Rationale: Indices that assess the load on the respiratory muscles, such as the tension-time index (TTI), may predict extubation outcome.
Objectives: To evaluate the performance of a noninvasive assessment of TTI, the respiratory muscle tension time index (TTmus), by comparison to that of the diaphragm tension time index (TTdi) and other predictors of extubation outcome in ventilated children.
Methods: Eighty children (median [range] age 2.1 yr [0.15-16]) admitted to pediatric intensive care units at King's College and St Mary's Hospitals who required mechanical ventilation for more than 24 hours were studied.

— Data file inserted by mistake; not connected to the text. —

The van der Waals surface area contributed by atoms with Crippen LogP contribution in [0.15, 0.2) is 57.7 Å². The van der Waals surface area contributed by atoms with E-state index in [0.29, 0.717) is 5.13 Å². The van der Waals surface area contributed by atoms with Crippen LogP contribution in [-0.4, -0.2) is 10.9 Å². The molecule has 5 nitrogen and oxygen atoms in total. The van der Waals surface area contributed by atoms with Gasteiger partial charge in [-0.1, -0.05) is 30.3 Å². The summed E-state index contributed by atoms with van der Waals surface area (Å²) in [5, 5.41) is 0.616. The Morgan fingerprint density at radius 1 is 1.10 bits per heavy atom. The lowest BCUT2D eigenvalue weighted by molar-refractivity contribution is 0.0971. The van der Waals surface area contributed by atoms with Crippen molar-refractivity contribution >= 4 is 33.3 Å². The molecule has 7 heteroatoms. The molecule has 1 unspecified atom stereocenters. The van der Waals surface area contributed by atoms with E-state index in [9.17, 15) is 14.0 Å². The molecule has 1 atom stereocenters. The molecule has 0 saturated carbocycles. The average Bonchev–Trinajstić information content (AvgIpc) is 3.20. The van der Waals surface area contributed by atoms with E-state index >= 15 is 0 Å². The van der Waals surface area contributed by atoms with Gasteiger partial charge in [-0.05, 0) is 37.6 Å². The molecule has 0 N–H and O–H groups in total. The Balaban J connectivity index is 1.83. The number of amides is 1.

Measurements and main results: TTmus, maximal inspiratory pressure, respiratory drive, respiratory system mechanics, and functional residual capacity using a helium dilution technique, the rapid shallow breathing and CROP indices (compliance, rate, oxygenation, and pressure) indexed for body weight were measured and standard clinical data recorded in all patients. TTdi was measured in 28 of the 80 children using balloon catheters. Eight children (three in the TTdi group) failed extubation. TTmus (0.199 vs. 0.09) and TTdi (0.157 vs. 0.07) were significantly higher in children who failed extubation. TTmus greater than 0.18 (n = 80) and TTdi greater than 0.15 (n = 28) had sensitivities and specificities of 100% in predicting extubation failure. The other predictors performed less well.
Conclusions: Invasive and noninvasive measurements of TTI may provide accurate prediction of extubation outcome in mechanically ventilated children.